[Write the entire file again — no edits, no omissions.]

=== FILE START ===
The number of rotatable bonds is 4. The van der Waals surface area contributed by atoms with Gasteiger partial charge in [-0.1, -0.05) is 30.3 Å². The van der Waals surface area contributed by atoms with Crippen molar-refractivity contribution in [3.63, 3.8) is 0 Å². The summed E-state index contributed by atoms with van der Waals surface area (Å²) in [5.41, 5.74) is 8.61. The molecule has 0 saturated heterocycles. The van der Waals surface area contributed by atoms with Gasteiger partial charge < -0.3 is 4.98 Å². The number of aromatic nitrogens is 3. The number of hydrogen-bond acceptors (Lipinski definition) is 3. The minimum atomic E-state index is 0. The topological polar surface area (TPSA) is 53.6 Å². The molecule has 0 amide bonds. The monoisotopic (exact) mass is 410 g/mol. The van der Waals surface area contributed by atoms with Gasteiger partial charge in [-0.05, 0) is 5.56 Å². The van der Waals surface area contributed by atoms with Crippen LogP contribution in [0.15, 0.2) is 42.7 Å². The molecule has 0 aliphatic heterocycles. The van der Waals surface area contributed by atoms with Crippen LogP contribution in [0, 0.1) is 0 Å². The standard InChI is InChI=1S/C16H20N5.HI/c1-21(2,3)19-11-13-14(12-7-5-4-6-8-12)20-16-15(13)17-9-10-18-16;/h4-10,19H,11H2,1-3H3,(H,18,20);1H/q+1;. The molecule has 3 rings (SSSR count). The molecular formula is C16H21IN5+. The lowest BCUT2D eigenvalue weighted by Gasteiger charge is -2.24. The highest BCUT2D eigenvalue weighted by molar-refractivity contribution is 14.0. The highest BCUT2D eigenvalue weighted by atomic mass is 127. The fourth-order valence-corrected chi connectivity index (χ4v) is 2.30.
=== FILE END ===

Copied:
The number of rotatable bonds is 4. The van der Waals surface area contributed by atoms with Gasteiger partial charge in [-0.1, -0.05) is 30.3 Å². The van der Waals surface area contributed by atoms with Crippen molar-refractivity contribution in [3.63, 3.8) is 0 Å². The summed E-state index contributed by atoms with van der Waals surface area (Å²) in [5.41, 5.74) is 8.61. The molecule has 0 saturated heterocycles. The van der Waals surface area contributed by atoms with Gasteiger partial charge < -0.3 is 4.98 Å². The number of aromatic nitrogens is 3. The number of hydrogen-bond acceptors (Lipinski definition) is 3. The minimum atomic E-state index is 0. The topological polar surface area (TPSA) is 53.6 Å². The molecule has 0 amide bonds. The monoisotopic (exact) mass is 410 g/mol. The van der Waals surface area contributed by atoms with Gasteiger partial charge in [-0.05, 0) is 5.56 Å². The van der Waals surface area contributed by atoms with Crippen LogP contribution in [0.15, 0.2) is 42.7 Å². The molecule has 0 aliphatic heterocycles. The van der Waals surface area contributed by atoms with Crippen LogP contribution in [0, 0.1) is 0 Å². The standard InChI is InChI=1S/C16H20N5.HI/c1-21(2,3)19-11-13-14(12-7-5-4-6-8-12)20-16-15(13)17-9-10-18-16;/h4-10,19H,11H2,1-3H3,(H,18,20);1H/q+1;. The molecule has 3 rings (SSSR count). The molecular formula is C16H21IN5+. The lowest BCUT2D eigenvalue weighted by Gasteiger charge is -2.24. The highest BCUT2D eigenvalue weighted by molar-refractivity contribution is 14.0. The highest BCUT2D eigenvalue weighted by atomic mass is 127. The fourth-order valence-corrected chi connectivity index (χ4v) is 2.30.